What is Purim? Is it a Biblical Holiday?
Purim commemorates God saving the Jewish people in ancient Persia from Haman’s plot “to destroy, slay, and annihilate all the Jews – from the youth to the elderly, both little children and women – on a single day, on the thirteenth day of the twelfth month…” as recorded in the book of Esther.
Needless to say, Haman’s plot was revealed, Mordechai was exulted, Queen Esther was favored, King Ahasuerus was moved by God, and the Jewish people were saved from destruction.
We celebrate Purim as a joyous festival every year – on the same exact day the Jewish people found relief from their enemies – as a reminder that God continues to save His children yesterday, today and forever.
What the adversary planned for evil, God used for good.
Is Purim a Biblical Holiday?
Yes, and no.
In Leviticus 23, God ordained “holy-days” to observe throughout our generations forever. They are commonly referred to as “Feasts” and they include Passover, The Feast of Weeks, Shavuot, The Feast of Trumpets, The Day of Atonement, and The Feast of Tabernacles.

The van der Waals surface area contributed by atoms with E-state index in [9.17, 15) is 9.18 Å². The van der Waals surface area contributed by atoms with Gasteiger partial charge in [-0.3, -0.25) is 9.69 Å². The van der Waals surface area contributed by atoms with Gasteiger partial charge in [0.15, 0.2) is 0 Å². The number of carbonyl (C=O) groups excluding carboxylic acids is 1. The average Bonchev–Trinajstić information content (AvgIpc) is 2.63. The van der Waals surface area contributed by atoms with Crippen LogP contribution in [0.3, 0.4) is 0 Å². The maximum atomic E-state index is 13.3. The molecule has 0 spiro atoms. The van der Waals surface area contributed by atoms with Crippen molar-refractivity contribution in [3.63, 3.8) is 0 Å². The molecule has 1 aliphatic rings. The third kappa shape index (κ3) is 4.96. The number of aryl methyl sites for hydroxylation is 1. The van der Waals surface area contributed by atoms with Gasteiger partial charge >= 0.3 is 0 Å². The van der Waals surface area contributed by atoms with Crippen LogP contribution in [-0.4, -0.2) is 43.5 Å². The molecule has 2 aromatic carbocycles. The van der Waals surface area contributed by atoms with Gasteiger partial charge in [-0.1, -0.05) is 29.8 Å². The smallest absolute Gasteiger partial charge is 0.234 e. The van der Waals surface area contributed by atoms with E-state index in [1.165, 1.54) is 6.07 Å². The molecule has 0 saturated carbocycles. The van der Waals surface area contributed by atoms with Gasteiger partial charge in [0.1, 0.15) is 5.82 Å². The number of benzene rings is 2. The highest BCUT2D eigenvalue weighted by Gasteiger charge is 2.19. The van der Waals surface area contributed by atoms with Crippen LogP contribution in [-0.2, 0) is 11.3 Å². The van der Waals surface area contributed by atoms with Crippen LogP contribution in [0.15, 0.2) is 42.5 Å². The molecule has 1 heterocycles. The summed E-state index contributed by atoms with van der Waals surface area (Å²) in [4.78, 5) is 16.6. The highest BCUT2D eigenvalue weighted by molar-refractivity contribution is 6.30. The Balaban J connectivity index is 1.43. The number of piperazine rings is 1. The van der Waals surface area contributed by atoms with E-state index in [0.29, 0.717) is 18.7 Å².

Because they were commanded by God to observe, we believe these holidays take priority over every other celebration.
Purim and Chanukah are memorial celebrations. They are a historical event that happened in antiquity, and we observe them to remember the wonders of God and not fall prey to evil schemes.
In the book of Esther – if you pay attention to who is speaking – it was Mordechai and a decree by the King that commanded the Jewish people to celebrate Purim as a holiday every year (read Esther 9:20-32).
We believe it’s critically important to take note when God is the one speaking and when He isn’t.
How is Purim celebrated?
Purim is often loved the most by children! It is a multi-sensory celebration with theatre plays, delicious food and little triangle-shaped cookies, arts and crafts, and lots of noisemakers! It’s quite an experience! It’s also traditional for the children to dress up as a character from the Esther story for the day.